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Transforming growth factor-β (TGFβ) signaling drives aneurysm progression in multiple disorders, including Marfan syndrome (MFS), and therapies that inhibit this signaling cascade are in clinical trials. TGFβ can stimulate multiple intracellular signaling pathways, but it is unclear which of these pathways drives aortic disease and, when inhibited, which(More)
Many nuclear-targeted proteins are transported through the nuclear pore complex (NPC) by the importin-alpha:beta receptor. We now show that Npap60 (also called Nup50), a protein previously believed to be a structural component of the NPC, is a Ran binding protein and a cofactor for importin-alpha:beta-mediated import. Npap60 is a tri-stable switch that(More)
Aortic aneurysm is common, accounting for 1-2% of all deaths in industrialized countries. Early theories of the causes of human aneurysm mostly focused on inherited or acquired defects in components of the extracellular matrix in the aorta. Although several mutations in the genes encoding extracellular matrix proteins have been recognized, more recent(More)
Elevated transforming growth factor (TGF)-β signaling has been implicated in the pathogenesis of syndromic presentations of aortic aneurysm, including Marfan syndrome (MFS) and Loeys-Dietz syndrome (LDS). However, the location and character of many of the causal mutations in LDS intuitively imply diminished TGF-β signaling. Taken together, these data have(More)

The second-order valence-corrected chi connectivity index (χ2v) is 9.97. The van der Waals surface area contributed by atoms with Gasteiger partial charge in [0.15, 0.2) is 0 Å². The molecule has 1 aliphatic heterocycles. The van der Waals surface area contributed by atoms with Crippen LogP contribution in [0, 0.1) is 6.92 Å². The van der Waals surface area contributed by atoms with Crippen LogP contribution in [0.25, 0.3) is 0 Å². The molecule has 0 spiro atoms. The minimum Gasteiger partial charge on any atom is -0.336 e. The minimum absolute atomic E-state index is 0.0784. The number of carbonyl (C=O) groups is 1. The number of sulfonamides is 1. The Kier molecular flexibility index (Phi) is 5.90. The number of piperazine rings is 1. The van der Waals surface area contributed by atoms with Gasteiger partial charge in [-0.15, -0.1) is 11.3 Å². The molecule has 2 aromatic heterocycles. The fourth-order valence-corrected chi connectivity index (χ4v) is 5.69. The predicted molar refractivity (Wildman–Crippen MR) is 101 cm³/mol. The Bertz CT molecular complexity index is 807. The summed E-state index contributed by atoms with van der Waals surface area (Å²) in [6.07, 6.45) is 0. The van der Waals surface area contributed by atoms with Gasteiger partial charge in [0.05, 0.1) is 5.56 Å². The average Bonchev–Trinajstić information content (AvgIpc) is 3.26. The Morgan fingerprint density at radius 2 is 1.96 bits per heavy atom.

Crm1 is a member of the karyopherin family of nucleocytoplasmic transport receptors and mediates the export of proteins from the nucleus by forming a ternary complex with cargo and Ran:GTP. This complex translocates through the nuclear pores and dissociates in the cytosol. The yeast protein Yrb2p participates in this pathway and binds Crm1, but its(More)
export by binding directly to the exportin, Crm1, forming a complex that has a higher affinity for RanGTP and cargo than has Crm1 alone (Englmeier et al., 2001; Lind-say et al., 2001). Crm1:RanBP3:RanGTP:cargo exports Summary from the nucleus to the cytoplasm and is disassembled by RanBP1 and the Ran GTPase activating protein, Ran-Many nuclear-targeted(More)
Calcium channel blockers (CCBs) are prescribed to patients with Marfan syndrome for prophylaxis against aortic aneurysm progression, despite limited evidence for their efficacy and safety in the disorder. Unexpectedly, Marfan mice treated with CCBs show accelerated aneurysm expansion, rupture, and premature lethality. This effect is both extracellular(More)
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